Dr. Dawn-Elise Snipes is a Licensed Professional Counselor and Qualified Clinical Supervisor. She received her PhD in Mental Health Counseling from the University of Florida in 2002. In addition to being a practicing clinician, she has provided training to counselors, social workers, nurses and case managers internationally since 2006 through AllCEUs.com
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Depression – What is It?
Depression is a serious mental health condition that affects your mood, making you feel low and affecting your daily activities. It is a common illness that is treatable and can be managed well. Depression can be treated by talking therapies, self-help and medication. Depression is easier to treat the earlier you get help. You can also get help from family and friends, and community support groups.
Depression can affect all parts of your life, including work and relationships. It can cause problems with eating and sleeping, and make you less active and energetic. You might withdraw from friends and social activities and spend more time at home.
Symptoms of depression vary from person to person. They can include sadness and worthlessness, feelings of guilt or hopelessness, a lack of energy or difficulty thinking or problem-solving. Some people have thoughts of suicide or self-harm. Others experience physical symptoms, such as a fast heartbeat, tight chest or persistent headaches. Depression can also trigger a variety of illnesses and conditions, such as thyroid problems, menopause and rheumatoid arthritis.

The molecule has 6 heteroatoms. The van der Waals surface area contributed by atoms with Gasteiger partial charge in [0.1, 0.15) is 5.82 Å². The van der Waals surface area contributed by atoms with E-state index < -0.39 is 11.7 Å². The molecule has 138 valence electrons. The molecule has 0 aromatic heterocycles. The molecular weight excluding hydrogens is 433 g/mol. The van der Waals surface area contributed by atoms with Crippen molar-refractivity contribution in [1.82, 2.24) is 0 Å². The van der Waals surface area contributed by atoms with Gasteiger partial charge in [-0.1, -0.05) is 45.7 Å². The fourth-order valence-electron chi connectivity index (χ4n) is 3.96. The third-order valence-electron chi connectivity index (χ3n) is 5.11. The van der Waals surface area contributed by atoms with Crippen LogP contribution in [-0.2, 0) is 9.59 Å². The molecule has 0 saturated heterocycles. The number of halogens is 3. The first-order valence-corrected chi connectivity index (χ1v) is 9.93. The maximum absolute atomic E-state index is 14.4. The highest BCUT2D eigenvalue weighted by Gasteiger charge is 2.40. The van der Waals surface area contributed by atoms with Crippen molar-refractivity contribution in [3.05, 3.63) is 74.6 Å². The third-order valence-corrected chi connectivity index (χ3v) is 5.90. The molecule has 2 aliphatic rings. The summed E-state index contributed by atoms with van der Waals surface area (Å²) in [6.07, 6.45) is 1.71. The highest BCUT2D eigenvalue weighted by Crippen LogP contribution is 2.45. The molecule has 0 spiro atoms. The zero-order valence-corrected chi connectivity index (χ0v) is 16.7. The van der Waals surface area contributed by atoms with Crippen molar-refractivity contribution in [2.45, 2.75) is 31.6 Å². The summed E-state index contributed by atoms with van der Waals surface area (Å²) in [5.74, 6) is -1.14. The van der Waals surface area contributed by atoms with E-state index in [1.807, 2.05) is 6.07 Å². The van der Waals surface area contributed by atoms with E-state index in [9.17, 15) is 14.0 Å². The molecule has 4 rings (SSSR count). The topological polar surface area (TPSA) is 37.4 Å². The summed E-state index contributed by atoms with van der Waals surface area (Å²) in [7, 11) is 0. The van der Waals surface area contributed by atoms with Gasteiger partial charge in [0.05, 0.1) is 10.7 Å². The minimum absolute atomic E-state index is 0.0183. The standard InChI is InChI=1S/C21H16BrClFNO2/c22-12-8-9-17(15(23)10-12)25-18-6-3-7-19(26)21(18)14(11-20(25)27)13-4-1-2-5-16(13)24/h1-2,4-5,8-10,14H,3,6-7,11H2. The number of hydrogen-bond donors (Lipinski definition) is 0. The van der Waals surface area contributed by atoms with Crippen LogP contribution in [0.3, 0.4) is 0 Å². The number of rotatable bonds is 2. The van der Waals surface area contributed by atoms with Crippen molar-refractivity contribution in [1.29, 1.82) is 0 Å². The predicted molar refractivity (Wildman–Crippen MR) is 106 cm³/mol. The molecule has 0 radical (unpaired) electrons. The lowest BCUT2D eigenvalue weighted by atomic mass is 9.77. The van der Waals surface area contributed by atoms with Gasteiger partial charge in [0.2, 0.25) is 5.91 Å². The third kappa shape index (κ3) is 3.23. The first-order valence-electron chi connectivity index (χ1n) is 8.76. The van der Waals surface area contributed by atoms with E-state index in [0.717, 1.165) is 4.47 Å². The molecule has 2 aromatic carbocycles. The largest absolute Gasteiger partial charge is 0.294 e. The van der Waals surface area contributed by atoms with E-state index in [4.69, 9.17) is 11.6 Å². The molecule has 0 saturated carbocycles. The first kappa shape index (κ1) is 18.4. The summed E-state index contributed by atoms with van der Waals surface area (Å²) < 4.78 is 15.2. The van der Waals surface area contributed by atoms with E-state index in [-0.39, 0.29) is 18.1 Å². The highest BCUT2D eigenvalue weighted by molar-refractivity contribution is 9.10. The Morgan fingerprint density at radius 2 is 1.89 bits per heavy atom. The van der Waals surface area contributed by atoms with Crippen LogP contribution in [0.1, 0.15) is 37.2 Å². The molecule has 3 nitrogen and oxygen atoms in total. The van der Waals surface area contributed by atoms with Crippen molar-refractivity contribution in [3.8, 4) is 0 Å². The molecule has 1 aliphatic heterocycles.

If you or someone you know is having thoughts of suicide, get help immediately. Call 911 or your local emergency number, or text TALK to 741741 to speak with a trained crisis counselor. Or, go to the nearest hospital emergency department. If you are hard of hearing, use your preferred relay service or dial 711 then 988 and ask for a suicide prevention hotline.
Treatment for depression focuses on the symptoms you have and how severe they are. Psychotherapy (talk therapy) can help you learn to identify and change unhelpful emotions, thoughts and behaviors. It can also teach you new coping skills. There are many different types of psychological therapy for depression, including cognitive behavioral therapy (CBT).
Medication can help change the brain chemistry that causes depression. There are several different kinds of antidepressants. Some take a while to start working. They may have side effects that improve over time, or you might need to switch to another type of medication.
A combination of treatments is usually needed for most people. Self-help techniques can be very useful, and you should try to stick with your treatment plan. This will help you recover and reduce your chances of having a relapse.
It is important that your family and friends are involved in your treatment. This can be especially helpful for children with depression. The therapist can teach parents how to support their child and help them practice new skills at home. It’s also very important that kids who take medicine for depression work closely with their doctor, to make sure they are getting the right dosage and avoiding any side effects. If you don’t feel better after trying treatment for a few months, talk to your doctor. They can check your progress and recommend any other treatments that might be helpful. They will also want to see you regularly. This will make it more likely that you will stick with your treatment plan and find the best way to manage your depression.